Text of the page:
Kate Cornell, who was diagnosed with type 2 diabetes almost ten years ago, brought up the issue of stigma. “Stigma plays a huge role in diabetes, even within the medical community. That one thing can cause people to be less than honest with their doctor. Who wants to admit to their doctor that they occasionally splurge on a treat when they’ve just been told their A1c isn’t where it should be, even though that splurge may have little to do with the average? It’s better to be honest about how/what you’re eating and work with your doctor. Hopefully, that doctor will tell you not to worry about the occasional splurge and relieve you of any guilt you’re feeling!” 

So what would improve communication between patients and their healthcare professionals?   

Howard Look, parent of a young teen with type 1 diabetes, highlights the importance of honesty on both sides. “First is honesty and transparency. It's when the HCP says not only, ‘Here are the questions I'm going to ask,’ but also says, ‘Here's why it's important for me to ask them.’ It's when the HCP creates teachable moments and realizes that their patient wants to be empowered. And it's when HCPs don't just spend a few minutes in the hallways looking at averages every three months, but actually engage regularly, providing ongoing encouragement, support, and ‘teachable moments.’”

Kate agrees, and also points out the need for education. “In my opinion, the best way to improve doctor/patient communication is through better educated patients. A patient who goes to an appointment armed with knowledge is more apt to have meaningful conversations with their doctor than someone who just sits there and takes whatever they’re told as gospel.”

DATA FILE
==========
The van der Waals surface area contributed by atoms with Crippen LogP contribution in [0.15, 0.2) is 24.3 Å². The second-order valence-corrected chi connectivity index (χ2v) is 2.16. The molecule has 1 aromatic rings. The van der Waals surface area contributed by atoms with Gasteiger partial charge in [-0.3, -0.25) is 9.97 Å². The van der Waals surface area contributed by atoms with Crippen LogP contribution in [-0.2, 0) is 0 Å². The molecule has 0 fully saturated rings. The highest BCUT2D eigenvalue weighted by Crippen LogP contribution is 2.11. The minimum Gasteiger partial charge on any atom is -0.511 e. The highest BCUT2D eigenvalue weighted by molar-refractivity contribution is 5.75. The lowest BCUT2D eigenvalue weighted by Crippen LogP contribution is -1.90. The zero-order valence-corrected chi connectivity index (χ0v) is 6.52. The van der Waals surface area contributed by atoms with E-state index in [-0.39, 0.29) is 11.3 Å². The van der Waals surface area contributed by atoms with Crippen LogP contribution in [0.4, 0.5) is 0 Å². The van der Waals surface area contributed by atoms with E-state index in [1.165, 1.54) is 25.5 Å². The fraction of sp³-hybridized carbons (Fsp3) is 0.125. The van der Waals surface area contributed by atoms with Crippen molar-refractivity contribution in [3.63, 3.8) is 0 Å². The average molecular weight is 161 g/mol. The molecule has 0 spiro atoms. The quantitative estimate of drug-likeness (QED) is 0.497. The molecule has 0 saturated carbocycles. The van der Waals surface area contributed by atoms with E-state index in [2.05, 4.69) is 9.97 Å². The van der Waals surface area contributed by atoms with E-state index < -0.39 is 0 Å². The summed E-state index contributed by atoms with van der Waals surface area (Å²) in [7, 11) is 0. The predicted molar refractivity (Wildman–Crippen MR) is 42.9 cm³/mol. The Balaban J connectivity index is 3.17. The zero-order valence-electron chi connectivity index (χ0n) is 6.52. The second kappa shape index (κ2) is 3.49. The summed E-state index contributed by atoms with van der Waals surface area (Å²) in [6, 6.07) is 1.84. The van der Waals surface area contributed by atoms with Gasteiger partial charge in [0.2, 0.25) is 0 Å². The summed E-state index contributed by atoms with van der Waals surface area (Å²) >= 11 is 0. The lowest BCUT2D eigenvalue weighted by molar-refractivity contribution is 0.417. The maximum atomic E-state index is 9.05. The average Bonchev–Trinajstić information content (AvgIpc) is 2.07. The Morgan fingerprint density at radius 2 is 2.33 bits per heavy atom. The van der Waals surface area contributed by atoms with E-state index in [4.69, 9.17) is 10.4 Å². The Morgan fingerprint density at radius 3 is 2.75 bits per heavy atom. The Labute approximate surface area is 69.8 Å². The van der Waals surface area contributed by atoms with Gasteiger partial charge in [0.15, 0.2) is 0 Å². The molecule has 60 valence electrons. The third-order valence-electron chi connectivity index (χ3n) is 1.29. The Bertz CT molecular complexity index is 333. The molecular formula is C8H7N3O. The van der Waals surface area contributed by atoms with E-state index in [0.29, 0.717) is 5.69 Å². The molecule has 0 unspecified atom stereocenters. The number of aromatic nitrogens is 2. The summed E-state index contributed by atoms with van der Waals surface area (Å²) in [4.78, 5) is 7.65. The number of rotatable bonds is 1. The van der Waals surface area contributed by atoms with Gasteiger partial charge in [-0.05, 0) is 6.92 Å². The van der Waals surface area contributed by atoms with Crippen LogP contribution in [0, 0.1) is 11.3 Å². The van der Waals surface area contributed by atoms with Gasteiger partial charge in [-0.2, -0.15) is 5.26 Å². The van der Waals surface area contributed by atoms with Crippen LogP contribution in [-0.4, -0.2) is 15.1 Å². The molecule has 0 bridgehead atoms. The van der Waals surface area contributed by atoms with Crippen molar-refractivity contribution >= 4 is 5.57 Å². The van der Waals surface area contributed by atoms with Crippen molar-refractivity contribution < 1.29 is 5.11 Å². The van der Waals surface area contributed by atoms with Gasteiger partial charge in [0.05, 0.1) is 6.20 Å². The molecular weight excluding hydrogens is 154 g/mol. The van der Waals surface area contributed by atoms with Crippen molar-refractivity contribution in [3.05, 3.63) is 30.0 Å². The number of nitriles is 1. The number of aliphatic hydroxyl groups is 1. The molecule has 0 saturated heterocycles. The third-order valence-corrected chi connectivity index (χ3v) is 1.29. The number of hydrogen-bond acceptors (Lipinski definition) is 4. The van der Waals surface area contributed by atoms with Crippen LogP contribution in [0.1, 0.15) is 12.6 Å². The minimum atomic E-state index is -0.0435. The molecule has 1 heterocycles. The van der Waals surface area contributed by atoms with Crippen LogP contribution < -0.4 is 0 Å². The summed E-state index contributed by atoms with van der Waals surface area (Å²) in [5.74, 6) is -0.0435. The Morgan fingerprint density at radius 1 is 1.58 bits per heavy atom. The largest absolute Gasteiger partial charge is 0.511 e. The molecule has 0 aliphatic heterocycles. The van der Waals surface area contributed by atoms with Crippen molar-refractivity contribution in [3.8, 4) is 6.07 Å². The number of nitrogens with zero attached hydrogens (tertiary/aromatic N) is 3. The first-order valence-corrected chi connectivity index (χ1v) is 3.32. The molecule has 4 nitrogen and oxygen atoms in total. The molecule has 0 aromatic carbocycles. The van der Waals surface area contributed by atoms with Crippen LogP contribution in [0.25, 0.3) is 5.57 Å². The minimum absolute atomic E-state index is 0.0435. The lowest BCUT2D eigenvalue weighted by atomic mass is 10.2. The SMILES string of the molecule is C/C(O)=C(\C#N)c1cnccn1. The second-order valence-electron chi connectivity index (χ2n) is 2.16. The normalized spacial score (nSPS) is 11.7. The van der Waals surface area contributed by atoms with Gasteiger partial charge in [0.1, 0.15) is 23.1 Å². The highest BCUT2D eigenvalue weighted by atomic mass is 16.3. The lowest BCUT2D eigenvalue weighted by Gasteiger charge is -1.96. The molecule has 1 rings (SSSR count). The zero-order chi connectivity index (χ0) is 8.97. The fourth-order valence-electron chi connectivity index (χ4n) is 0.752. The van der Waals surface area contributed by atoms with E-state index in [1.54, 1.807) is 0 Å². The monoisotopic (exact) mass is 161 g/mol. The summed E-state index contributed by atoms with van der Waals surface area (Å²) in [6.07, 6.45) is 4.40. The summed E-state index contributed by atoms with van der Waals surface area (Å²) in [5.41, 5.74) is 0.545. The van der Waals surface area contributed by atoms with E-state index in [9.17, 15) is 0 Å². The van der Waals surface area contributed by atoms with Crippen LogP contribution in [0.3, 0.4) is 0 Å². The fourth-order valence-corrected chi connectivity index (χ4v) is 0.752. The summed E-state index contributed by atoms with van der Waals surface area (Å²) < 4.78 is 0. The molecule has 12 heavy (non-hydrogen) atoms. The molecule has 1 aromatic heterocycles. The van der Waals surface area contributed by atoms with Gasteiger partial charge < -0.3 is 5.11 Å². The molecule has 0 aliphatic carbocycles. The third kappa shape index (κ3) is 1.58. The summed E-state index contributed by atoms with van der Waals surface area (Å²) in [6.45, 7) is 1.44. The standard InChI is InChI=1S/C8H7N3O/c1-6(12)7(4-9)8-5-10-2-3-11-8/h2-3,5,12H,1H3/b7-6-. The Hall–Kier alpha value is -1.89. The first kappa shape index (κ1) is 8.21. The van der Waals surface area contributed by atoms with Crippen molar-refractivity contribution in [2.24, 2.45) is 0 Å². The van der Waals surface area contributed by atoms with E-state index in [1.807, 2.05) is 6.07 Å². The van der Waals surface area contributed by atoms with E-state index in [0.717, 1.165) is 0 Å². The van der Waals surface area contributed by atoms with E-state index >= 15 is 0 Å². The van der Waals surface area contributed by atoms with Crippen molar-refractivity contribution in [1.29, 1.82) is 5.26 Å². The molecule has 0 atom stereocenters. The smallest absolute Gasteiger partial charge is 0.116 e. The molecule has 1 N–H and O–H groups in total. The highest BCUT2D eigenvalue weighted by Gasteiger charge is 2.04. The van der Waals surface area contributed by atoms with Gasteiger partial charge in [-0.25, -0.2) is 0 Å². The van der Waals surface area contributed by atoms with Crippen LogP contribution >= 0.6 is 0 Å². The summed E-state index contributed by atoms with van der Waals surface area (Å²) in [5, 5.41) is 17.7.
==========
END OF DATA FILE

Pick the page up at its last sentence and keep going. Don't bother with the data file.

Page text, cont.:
Trust is an important component in the patient/HCP relationship. “When providers can communicate a relationship of trust, when they can help a patient understand that the patient is trusted and that the patient may trust the provider, this can lead to improved communication,” says Sean Oser, a practicing doctor who also has type 1 diabetes. “The most important element of this is listening, which has only more recently become a skill taught explicitly in medical training.”

“The fact is, both the patient and the HCP are experts about the same thing, just in different ways,” says Martin. “An HCP is trusted to know the clinical, scientific, evidence-based side of life with diabetes. The patient should be trusted to know the day-to-day idiosyncrasies of life with THEIR diabetes. Both parties should try to come to the table to share their knowledge and learn from each other. Diabetes is often unpredictable, and every person requires a different combination to unlock success with the disease. When life with a chronic condition like diabetes can be approached with data, and evidence, and a willingness to consider how that information makes the patient feel and embrace the patient's perspective, the opportunities to live well with diabetes become much more plentiful.”

Conclusion: embracing a culture of honesty

Embracing a culture of honesty with my endo has been challenging at times, but necessary. I’m able to tell her when I’m going through diabetes burnout, or when I’m skimping on different aspects of my self-care. It took a long time to make me feel as though honesty was the best policy, but it actually enabled my doctor and me to address the things I needed help with, instead of pretending that everything was fine.  As a patient, I don’t want to disappoint my doctor. It took a long time to realize that the lies didn’t help improve my health. Maybe that’s part of the “growing up with diabetes” education curve: learning that I can’t aim to fix what I won’t acknowledge.

What do you think?

About the authors

Kerri Sparling has been living with type 1 diabetes since 1986, diagnosed at the age of seven. She manages her diabetes and lives her life by the mantra “Diabetes doesn’t... Read the full bio »